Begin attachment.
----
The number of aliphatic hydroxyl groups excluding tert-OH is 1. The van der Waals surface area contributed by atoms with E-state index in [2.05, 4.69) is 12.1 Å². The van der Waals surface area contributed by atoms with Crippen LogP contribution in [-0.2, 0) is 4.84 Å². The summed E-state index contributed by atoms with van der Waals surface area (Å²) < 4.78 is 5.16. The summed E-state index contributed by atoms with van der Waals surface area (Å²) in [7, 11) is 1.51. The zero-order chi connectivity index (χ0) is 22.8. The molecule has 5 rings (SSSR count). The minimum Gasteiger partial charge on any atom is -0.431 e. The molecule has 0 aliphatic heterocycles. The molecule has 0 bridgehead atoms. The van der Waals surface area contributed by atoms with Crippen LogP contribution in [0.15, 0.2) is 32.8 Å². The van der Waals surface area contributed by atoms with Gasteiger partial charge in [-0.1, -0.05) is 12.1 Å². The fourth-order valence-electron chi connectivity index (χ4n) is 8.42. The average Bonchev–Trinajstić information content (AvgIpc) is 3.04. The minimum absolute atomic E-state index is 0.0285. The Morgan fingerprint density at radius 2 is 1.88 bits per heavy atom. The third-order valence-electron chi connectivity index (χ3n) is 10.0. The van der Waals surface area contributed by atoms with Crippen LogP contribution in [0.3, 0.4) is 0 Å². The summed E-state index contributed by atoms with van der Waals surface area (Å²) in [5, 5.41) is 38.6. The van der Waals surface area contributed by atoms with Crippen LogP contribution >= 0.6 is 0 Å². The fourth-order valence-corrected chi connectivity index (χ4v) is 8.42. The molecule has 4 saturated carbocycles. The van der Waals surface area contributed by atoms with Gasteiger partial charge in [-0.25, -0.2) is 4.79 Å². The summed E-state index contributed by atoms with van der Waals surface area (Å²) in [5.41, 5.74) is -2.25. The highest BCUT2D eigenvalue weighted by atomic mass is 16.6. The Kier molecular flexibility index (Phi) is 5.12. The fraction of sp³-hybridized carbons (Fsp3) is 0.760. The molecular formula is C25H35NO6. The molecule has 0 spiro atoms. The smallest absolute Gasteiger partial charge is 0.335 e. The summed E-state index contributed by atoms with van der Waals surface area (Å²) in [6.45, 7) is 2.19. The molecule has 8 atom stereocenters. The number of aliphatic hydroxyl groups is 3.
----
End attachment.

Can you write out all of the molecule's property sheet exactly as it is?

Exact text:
The number of aliphatic hydroxyl groups excluding tert-OH is 1. The van der Waals surface area contributed by atoms with E-state index in [2.05, 4.69) is 12.1 Å². The van der Waals surface area contributed by atoms with Crippen LogP contribution in [-0.2, 0) is 4.84 Å². The summed E-state index contributed by atoms with van der Waals surface area (Å²) < 4.78 is 5.16. The summed E-state index contributed by atoms with van der Waals surface area (Å²) in [7, 11) is 1.51. The zero-order chi connectivity index (χ0) is 22.8. The molecule has 5 rings (SSSR count). The minimum Gasteiger partial charge on any atom is -0.431 e. The molecule has 0 aliphatic heterocycles. The molecule has 0 bridgehead atoms. The van der Waals surface area contributed by atoms with Crippen LogP contribution in [0.15, 0.2) is 32.8 Å². The van der Waals surface area contributed by atoms with Gasteiger partial charge in [-0.1, -0.05) is 12.1 Å². The fourth-order valence-electron chi connectivity index (χ4n) is 8.42. The average Bonchev–Trinajstić information content (AvgIpc) is 3.04. The minimum absolute atomic E-state index is 0.0285. The Morgan fingerprint density at radius 2 is 1.88 bits per heavy atom. The third-order valence-electron chi connectivity index (χ3n) is 10.0. The van der Waals surface area contributed by atoms with Crippen LogP contribution in [0.3, 0.4) is 0 Å². The summed E-state index contributed by atoms with van der Waals surface area (Å²) in [5, 5.41) is 38.6. The van der Waals surface area contributed by atoms with Crippen LogP contribution >= 0.6 is 0 Å². The fourth-order valence-corrected chi connectivity index (χ4v) is 8.42. The molecule has 4 saturated carbocycles. The van der Waals surface area contributed by atoms with Gasteiger partial charge in [-0.25, -0.2) is 4.79 Å². The summed E-state index contributed by atoms with van der Waals surface area (Å²) in [5.41, 5.74) is -2.25. The highest BCUT2D eigenvalue weighted by atomic mass is 16.6. The Kier molecular flexibility index (Phi) is 5.12. The fraction of sp³-hybridized carbons (Fsp3) is 0.760. The molecular formula is C25H35NO6. The molecule has 0 spiro atoms. The smallest absolute Gasteiger partial charge is 0.335 e. The summed E-state index contributed by atoms with van der Waals surface area (Å²) in [6.45, 7) is 2.19. The molecule has 8 atom stereocenters. The number of aliphatic hydroxyl groups is 3.